ASC Machine Tools Inc., a longtime Spokane Valley-based manufacturer, so far is having its best year in a decade, says co-owner and President Ray McGriff.
ASC primarily manufactures equipment that handles aluminum and steel coils, or big rolls of metal in sheet form, that are used by the can and metal building industries. The last time both of its divisions enjoyed strong growth at the same time was in the mid-90s, McGriff says.
This is shaping up to be the best year weve had since that time frame, he says. Were doing well.
ASC projects revenue of $25 million this year. It had revenues of $21 million in 2004, up from $15 million the year before.
The company employs 173 people, up about 20 from a year ago, at its headquarters at 900 N. Fancher, which is near the Home Depot store on Sprague Avenue. The company occupies a 120,000-square-foot complex, most of which it uses for manufacturing. It doesnt have any immediate plans to expand that facility.
Weve been hiring quite a few people, McGriff says. I would say weve hired about 10 people since last September.
ASC claims to be of the one top makers of machines for the can-making industry in the world, and one of the top domestic producers of equipment thats used to make components for metal buildings. Its clients include national companies, such as Golden, Colo.-based Adolph Coors Brewing Co., and Atlanta-based Coca-Cola Co., and Inland Northwest operations, such as Garco Building Systems, a Spokane company that specializes in manufacturing metal buildings.
Weve got our little niche market, and were continuing to bang away, says Don Cornell, co-owner and executive vice president. The last part of last year orders picked up, and so far this year, our order intake has been good.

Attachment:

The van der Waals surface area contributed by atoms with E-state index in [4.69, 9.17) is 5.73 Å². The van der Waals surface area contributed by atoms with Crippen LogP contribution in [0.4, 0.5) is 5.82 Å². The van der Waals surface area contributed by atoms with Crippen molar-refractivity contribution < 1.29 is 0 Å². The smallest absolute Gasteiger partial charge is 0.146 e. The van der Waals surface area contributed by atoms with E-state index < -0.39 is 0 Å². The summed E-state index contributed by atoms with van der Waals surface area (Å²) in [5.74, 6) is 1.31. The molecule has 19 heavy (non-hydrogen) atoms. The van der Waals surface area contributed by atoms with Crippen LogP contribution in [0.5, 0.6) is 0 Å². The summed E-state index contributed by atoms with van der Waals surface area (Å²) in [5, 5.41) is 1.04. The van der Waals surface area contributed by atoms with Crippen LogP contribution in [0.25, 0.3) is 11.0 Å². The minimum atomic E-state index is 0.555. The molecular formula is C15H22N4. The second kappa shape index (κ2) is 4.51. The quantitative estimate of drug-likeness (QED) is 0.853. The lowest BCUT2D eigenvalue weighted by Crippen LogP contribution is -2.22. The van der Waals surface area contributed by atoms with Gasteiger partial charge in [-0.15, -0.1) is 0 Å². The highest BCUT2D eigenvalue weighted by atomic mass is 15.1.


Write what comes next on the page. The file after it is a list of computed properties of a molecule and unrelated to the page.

ASC says its integrated coil handing and lubrication systems are used by can and lid producers around the world.
McGriff attributes increased orders for equipment from the can industry to upgrades in technology and new can operations being launched in developing countries.
There arent a lot of players in the can industry, he says. The can business has had streaks of activity, and periods of time when its down. This year it happens to be fairly active.
The companys equipment is used at the start of the can-making process.
ASCs orders for equipment used by the metal building industry and other processing lines have increased as the economy improves, he says. Cornell adds that domestic demand for metal building equipment is highest in the Southeast. The companys equipment produces metal building parts in various shapes.
Weve also seen a big increase in the roll-up doors and garage doors industry. We make the machines that make the panels, Cornell says.
Soaring steel prices havent hurt orders for the companys steel division, he says. Cornell says the company has absorbed some of the steel price increases, which have jumped between 25 percent and 250 percent, and has passed on the rest to its customers.
Weve seen some suppliers are charging a steel surcharge, he says. But its not widespread.
While ASCs outlook is strong, McGriff notes that competition, especially from foreign companies, has increased.
ASC formerly made corrugated paperboard packaging equipment. It sold that packaging operation in 2001 to Alliance Machine Systems International LLC, of Spokane, after suffering significant losses, a company history says.
Since that sale, ASC has focused on custom manufacturing. About 75 percent of its products are customized, up about 25 percent from four years ago.
The business has changed since we sold the corrugated box operations, and were more engineering intensive, Cornell says. We have more engineering cost per dollar revenue generated than we did before.
ASCs 24-person engineering department designs the companys products and holds U.S. patents on several of them.
The big machines ASC makes are priced at between about $600,000 and $2 million. ASC increased its design and marketing resources and bought new equipment over the last four years to improve its product lines and increase business, McGriff says. He adds that the company also has tried to make some of its equipment more affordable for entry-level customers.
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